December 2003 News

Ceasefire fruit of India's diplomatic offensive: Advani

1 December 2003
The Pioneer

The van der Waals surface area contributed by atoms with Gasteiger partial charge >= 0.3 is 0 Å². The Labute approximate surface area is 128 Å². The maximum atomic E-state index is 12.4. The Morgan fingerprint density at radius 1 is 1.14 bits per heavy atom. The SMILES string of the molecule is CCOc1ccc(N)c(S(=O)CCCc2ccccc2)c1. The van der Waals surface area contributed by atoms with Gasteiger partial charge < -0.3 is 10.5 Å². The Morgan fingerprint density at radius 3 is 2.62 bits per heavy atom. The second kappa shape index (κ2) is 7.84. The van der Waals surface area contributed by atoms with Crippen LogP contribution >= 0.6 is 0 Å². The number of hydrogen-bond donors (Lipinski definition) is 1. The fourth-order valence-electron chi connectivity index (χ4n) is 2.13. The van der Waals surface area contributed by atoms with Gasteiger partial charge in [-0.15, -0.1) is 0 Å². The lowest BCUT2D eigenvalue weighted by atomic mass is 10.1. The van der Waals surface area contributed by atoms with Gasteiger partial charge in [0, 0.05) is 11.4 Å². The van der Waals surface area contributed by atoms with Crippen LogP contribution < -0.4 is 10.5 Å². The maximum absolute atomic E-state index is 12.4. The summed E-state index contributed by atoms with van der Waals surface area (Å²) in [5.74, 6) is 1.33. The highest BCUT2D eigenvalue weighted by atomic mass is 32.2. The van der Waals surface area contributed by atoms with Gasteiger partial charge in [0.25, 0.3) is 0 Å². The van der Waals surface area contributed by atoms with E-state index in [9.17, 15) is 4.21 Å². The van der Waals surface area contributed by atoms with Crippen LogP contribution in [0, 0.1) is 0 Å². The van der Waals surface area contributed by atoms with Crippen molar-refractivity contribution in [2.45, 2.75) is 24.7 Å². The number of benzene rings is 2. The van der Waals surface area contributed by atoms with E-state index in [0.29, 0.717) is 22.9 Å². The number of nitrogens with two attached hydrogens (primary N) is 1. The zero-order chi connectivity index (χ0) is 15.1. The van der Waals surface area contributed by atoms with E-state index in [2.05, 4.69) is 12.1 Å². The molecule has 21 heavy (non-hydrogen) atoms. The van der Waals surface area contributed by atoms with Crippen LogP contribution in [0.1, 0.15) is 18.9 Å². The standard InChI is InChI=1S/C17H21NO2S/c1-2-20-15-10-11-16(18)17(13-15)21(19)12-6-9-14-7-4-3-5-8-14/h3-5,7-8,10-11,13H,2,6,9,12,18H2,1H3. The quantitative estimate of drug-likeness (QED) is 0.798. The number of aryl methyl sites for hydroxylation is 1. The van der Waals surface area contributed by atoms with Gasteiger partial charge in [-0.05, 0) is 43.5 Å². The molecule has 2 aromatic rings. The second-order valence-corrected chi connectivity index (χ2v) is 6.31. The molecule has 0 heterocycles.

New Delhi: Deputy Prime Minister Lal Krishna Advani on Monday said that Pakistan's moves to ease tensions on the border and the ceasefire were the direct fallouts of a sustained diplomatic offensive against terrorism and Government's resolve to fight militancy. 'There has already been a lot of infiltration. Several militants were camping inside the country and killing innocent people. Therefore, it is more important not be complacent and to be alert. Cross-border terrorism has not stopped,' Mr Advani said. 'The steps taken by Pakistan is attributable to two factors - the success achieved by our security forces on the ground and the international condemnation of terrorism at the behest of India,' he said while speaking at the 38th Raising Day of the Border Security Force (BSF). While India had reciprocated the Pakistani gesture of ceasefire, Mr Advani, however, warned that it did not mean that the security forces should lower their guards as terrorism still continued. Maintaining that any improvement in relations between India and Pakistan was welcome, he said 'We should not forget that Pakistan is not a democratic country and is headed by a military ruler. Any military ruler or regime only thrives on the fact that there is tension between the two countries.' He expressed concern over illegal immigration from Bangladesh, that posed another threat to the internal security. He complimented BSF's Director General Ajai Raj Sharma for successfully deporting nearly 16,000 illegal immigrants back to Bangladesh. 'India is possibly the only country in the world which is facing the problem of illegal immigration at such a large magnitude,' he said. 'The BSF should be more vigilant at the Eastern borders in putting an end to this menace,' he added. Referring to the problems faced by the BSF, Mr Advani said, a high-level meeting would be held with the Finance Ministry this weekend, where the problems faced by the force, including reducing disparity in the ration money and other allowances between armed forces, would be discussed. The BSF Chief requested him to sanction an additional 22 battalions, as this would help the force to remain battle worthy. 'The percentage of collective training has been decreasing over the years and this is not a good trend,' he said.


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